the temple walls were built of brick and wood, which could be penetrated
with little difficulty; after one brick had been taken out, the rest would
noiselessly to work, and the Parsee on one side and Passepartout on the
other began to loosen the bricks so as to make an aperture two feet wide.
They were getting on rapidly, when suddenly a cry was heard in the interior
of the temple, followed almost instantly by other cries replying from the
outside. Passepartout and the guide stopped. Had they been heard? Was the
alarm being given? Common prudence urged them to retire, and they did so,
followed by Phileas Fogg and Sir Francis. They again hid themselves in
the wood, and waited till the disturbance, whatever it might be, ceased,
holding themselves ready to resume their attempt without delay. But, awkwardly
enough, the guards now appeared at the rear of the temple, and there installed
themselves, in readiness to prevent a surprise.
be difficult to describe the disappointment of the party, thus interrupted
in their work. They could not now reach the victim; how, then, could they
save her? Sir Francis shook his fists, Passepartout was beside himself,
and the guide gnashed his teeth with rage. The tranquil Fogg waited, without
betraying any emotion.
nothing to do but to go away," whispered Sir Francis.
but to go away," echoed the guide.
said Fogg. "I am only due at Allahabad tomorrow before noon."
can you hope to do?" asked Sir Francis. "In a few hours it will be daylight,
which now seems lost may present itself at the last moment."
would have liked to read Phileas Fogg's eyes. What was this cool Englishman
thinking of? Was he planning to make a rush for the young woman at the
very moment of the sacrifice, and boldly snatch her from her executioners?
be utter folly, and it was hard to admit that Fogg was such a fool. Sir
Francis consented, however, to remain to the end of this terrible drama.
The guide led them to the rear of the glade, where they were able to observe
the sleeping groups.
Passepartout, who had perched himself on the lower branches of a tree,
was resolving an idea which had at first struck him like a flash, and which
was now firmly lodged in his brain.
commenced by saying to himself, "What folly!" and then he repeated, "Why
not, after all? It's a chance perhaps the only one; and with such sots!"
Thinking thus, he slipped, with the suppleness of a serpent, to the lowest
branches, the ends of which bent almost to the ground.
passed, and the lighter shades now announced the approach of day, though
it was not yet light. This was the moment. The slumbering multitude became
animated, the tambourines sounded, songs and cries arose; the hour of the
sacrifice had come. The doors of the pagoda swung open, and a bright light
escaped from its interior, in the midst of which Mr. Fogg and Sir Francis
espied the victim. She seemed, having shaken off the stupor of intoxication,
to be striving to escape from her executioner. Sir Francis's heart throbbed;
and, convulsively seizing Mr. Fogg's hand, found in it an open knife. Just
at this moment the crowd began to move. The young woman had again fallen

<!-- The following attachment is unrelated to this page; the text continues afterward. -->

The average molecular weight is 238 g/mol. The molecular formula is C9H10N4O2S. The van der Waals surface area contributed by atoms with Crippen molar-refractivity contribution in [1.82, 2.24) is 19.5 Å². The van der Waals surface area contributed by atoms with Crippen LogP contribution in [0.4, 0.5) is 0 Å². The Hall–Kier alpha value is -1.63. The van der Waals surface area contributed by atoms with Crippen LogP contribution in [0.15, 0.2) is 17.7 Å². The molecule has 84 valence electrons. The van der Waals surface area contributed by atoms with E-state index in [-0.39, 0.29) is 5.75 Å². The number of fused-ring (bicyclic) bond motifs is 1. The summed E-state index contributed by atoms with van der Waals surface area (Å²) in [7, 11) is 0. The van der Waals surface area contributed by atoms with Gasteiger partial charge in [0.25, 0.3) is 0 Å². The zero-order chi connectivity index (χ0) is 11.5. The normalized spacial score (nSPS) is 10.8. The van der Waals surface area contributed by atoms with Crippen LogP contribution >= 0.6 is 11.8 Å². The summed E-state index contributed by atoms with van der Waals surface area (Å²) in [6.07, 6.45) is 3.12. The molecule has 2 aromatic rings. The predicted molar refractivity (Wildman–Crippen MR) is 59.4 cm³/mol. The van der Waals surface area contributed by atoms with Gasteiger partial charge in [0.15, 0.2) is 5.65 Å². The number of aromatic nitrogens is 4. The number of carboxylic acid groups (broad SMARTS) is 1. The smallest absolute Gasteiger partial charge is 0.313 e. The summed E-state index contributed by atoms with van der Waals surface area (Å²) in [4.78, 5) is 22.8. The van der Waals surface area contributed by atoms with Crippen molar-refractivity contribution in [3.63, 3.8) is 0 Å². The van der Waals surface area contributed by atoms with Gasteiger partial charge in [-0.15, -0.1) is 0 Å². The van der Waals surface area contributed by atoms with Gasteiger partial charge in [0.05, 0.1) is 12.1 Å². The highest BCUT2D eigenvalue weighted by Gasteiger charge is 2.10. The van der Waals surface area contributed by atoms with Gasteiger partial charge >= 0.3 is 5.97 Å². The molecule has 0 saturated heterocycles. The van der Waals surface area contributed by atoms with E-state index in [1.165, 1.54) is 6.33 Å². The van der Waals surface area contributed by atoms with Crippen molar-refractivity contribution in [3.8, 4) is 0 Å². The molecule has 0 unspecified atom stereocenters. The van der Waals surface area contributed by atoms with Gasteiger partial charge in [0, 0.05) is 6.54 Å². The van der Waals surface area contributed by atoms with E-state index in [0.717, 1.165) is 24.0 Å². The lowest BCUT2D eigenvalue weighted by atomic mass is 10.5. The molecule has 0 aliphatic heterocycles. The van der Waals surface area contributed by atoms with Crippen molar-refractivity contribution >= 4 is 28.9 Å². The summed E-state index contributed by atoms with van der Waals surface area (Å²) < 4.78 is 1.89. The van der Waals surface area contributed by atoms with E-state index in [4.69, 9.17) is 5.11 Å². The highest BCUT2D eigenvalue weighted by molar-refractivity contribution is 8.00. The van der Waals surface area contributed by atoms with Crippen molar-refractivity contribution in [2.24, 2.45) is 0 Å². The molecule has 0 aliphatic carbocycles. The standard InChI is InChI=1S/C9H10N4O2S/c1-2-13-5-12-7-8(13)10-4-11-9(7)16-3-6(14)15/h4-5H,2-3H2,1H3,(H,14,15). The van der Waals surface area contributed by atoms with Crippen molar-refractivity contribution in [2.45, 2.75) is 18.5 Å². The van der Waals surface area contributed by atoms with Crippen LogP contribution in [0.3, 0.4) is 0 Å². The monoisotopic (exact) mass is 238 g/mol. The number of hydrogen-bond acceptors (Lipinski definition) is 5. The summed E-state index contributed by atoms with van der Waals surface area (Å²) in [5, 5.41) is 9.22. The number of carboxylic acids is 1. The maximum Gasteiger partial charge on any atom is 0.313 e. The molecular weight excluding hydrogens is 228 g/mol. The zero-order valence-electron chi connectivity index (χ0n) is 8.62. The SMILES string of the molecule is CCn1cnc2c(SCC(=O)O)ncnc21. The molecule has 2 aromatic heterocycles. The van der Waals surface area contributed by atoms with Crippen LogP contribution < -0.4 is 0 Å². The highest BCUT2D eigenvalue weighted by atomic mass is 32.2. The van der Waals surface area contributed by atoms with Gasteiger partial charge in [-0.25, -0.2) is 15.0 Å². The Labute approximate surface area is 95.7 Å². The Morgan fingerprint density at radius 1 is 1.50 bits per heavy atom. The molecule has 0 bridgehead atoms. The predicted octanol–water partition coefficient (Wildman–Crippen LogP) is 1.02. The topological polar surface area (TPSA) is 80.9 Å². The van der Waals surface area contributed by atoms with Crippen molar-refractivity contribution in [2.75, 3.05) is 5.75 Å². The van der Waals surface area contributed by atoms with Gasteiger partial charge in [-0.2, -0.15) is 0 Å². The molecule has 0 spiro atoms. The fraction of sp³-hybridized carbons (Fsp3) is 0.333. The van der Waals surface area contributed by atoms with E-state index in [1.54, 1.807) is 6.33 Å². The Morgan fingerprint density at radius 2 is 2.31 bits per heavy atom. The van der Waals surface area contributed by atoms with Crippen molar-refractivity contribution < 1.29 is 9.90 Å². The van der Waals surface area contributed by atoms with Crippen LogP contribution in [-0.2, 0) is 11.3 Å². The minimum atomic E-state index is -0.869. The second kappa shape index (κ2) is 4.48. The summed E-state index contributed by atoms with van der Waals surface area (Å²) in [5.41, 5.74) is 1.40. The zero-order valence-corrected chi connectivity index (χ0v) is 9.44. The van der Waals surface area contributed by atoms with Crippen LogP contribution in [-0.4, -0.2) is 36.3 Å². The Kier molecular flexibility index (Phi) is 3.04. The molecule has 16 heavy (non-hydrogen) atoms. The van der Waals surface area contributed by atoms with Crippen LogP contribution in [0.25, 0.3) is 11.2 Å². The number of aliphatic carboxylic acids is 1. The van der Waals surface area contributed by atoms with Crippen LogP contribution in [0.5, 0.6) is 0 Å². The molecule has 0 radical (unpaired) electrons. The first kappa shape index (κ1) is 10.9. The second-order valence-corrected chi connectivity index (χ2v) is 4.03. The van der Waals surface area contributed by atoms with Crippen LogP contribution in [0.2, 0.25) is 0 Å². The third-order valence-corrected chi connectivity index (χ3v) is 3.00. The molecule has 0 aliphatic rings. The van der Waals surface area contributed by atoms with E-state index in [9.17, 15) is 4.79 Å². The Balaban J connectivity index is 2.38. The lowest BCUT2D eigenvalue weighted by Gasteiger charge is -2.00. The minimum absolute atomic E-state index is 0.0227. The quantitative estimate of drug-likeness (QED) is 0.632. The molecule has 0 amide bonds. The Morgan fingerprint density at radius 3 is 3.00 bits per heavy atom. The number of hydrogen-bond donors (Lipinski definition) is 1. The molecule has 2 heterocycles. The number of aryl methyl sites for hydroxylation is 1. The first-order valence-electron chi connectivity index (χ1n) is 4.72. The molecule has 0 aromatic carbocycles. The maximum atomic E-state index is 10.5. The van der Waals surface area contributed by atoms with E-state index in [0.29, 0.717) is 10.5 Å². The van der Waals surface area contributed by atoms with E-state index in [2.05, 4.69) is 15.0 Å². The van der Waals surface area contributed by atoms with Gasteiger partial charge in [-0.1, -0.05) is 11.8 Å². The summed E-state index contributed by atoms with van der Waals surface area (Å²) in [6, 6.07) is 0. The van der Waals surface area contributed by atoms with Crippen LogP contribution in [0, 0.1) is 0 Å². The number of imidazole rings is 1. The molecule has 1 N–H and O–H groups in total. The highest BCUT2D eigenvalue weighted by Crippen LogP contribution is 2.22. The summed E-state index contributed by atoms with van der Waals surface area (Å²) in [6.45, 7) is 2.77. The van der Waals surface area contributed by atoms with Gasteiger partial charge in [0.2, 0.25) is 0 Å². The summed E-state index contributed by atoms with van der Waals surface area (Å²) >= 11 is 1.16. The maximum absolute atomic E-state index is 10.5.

into a stupor caused by the fumes of hemp, and passed among the fakirs,
who escorted her with their wild, religious cries.
Fogg and his companions, mingling in the rear ranks of the crowd, followed;
and in two minutes they reached the banks of the stream, and stopped fifty
paces from the pyre, upon which still lay the rajah's corpse. In the semi-obscurity
they saw the victim, quite senseless, stretched out beside her husband's
body. Then a torch was brought, and the wood, heavily soaked with oil,
instantly took fire.
moment Sir Francis and the guide seized Phileas Fogg, who, in an instant
of mad generosity, was about to rush upon the pyre. But he had quickly
pushed them aside, when the whole scene suddenly changed. A cry of terror
arose. The whole multitude prostrated themselves, terror-stricken, on the
rajah was not dead, then, since he rose of a sudden, like a spectre, took
up his wife in his arms, and descended from the pyre in the midst of the
clouds of smoke, which only heightened his ghostly appearance.
and soldiers and priests, seized with instant terror, lay there, with their
faces on the ground, not daring to lift their eyes and behold such a prodigy.
victim was borne along by the vigorous arms which supported her, and which
she did not seem in the least to burden. Mr. Fogg and Sir Francis stood
erect, the Parsee bowed his head, and Passepartout was, no doubt, scarcely
rajah approached Sir Francis and Mr. Fogg, and, in an abrupt tone, said,
"Let us be off!"
Passepartout himself, who had slipped upon the pyre in the midst of the
smoke and, profiting by the still overhanging darkness, had delivered the
young woman from death! It was Passepartout who, playing his part with
a happy audacity, had passed through the crowd amid the general terror.
after all four of the party had disappeared in the woods, and the elephant
was bearing them away at a rapid pace. But the cries and noise, and a ball
which whizzed through Phileas Fogg's hat, apprised them that the trick
had been discovered.
rajah's body, indeed, now appeared upon the burning pyre; and the priests,
recovered from their terror, perceived that an abduction had taken place.
They hastened into the forest, followed by the soldiers, who fired a volley
after the fugitives; but the latter rapidly increased the distance between
them, and ere long found themselves beyond the reach of the bullets and